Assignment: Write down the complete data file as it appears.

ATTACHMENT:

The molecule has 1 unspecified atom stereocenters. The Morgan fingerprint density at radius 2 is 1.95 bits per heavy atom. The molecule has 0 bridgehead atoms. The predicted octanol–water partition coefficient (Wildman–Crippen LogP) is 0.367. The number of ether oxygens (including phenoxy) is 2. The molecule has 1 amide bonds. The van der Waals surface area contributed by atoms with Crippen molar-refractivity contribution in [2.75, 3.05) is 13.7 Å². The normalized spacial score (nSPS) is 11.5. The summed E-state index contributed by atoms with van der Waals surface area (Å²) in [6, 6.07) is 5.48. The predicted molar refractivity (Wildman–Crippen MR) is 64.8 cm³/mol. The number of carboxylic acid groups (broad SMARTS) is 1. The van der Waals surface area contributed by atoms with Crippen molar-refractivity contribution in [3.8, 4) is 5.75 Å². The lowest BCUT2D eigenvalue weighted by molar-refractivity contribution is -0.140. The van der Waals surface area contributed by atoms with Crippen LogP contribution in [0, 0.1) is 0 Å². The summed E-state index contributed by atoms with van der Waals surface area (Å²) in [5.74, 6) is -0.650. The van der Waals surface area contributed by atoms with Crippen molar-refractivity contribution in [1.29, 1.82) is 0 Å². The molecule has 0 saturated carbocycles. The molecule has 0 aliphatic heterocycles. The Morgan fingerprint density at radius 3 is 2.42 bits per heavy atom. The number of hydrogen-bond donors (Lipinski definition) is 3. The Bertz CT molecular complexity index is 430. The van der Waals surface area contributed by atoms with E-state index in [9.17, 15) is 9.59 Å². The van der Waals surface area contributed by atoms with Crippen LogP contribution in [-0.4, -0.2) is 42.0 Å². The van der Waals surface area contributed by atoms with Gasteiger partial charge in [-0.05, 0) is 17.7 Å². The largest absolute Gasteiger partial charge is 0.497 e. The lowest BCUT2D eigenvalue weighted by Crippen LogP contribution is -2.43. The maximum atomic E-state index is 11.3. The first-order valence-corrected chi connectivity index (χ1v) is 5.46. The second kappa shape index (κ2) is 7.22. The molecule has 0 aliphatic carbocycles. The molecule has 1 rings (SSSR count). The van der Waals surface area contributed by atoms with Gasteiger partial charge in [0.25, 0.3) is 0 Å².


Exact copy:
The molecule has 1 unspecified atom stereocenters. The Morgan fingerprint density at radius 2 is 1.95 bits per heavy atom. The molecule has 0 bridgehead atoms. The predicted octanol–water partition coefficient (Wildman–Crippen LogP) is 0.367. The number of ether oxygens (including phenoxy) is 2. The molecule has 1 amide bonds. The van der Waals surface area contributed by atoms with Crippen molar-refractivity contribution in [2.75, 3.05) is 13.7 Å². The normalized spacial score (nSPS) is 11.5. The summed E-state index contributed by atoms with van der Waals surface area (Å²) in [6, 6.07) is 5.48. The predicted molar refractivity (Wildman–Crippen MR) is 64.8 cm³/mol. The number of carboxylic acid groups (broad SMARTS) is 1. The van der Waals surface area contributed by atoms with Crippen molar-refractivity contribution in [3.8, 4) is 5.75 Å². The lowest BCUT2D eigenvalue weighted by molar-refractivity contribution is -0.140. The van der Waals surface area contributed by atoms with Crippen LogP contribution in [0, 0.1) is 0 Å². The summed E-state index contributed by atoms with van der Waals surface area (Å²) in [5.74, 6) is -0.650. The van der Waals surface area contributed by atoms with Crippen molar-refractivity contribution in [1.29, 1.82) is 0 Å². The molecule has 0 saturated carbocycles. The molecule has 0 aliphatic heterocycles. The Morgan fingerprint density at radius 3 is 2.42 bits per heavy atom. The number of hydrogen-bond donors (Lipinski definition) is 3. The Bertz CT molecular complexity index is 430. The van der Waals surface area contributed by atoms with E-state index in [9.17, 15) is 9.59 Å². The van der Waals surface area contributed by atoms with Crippen LogP contribution in [-0.4, -0.2) is 42.0 Å². The van der Waals surface area contributed by atoms with Gasteiger partial charge in [-0.05, 0) is 17.7 Å². The largest absolute Gasteiger partial charge is 0.497 e. The lowest BCUT2D eigenvalue weighted by Crippen LogP contribution is -2.43. The maximum atomic E-state index is 11.3. The first-order valence-corrected chi connectivity index (χ1v) is 5.46. The second kappa shape index (κ2) is 7.22. The molecule has 0 aliphatic carbocycles. The molecule has 1 rings (SSSR count). The van der Waals surface area contributed by atoms with Gasteiger partial charge in [0.25, 0.3) is 0 Å².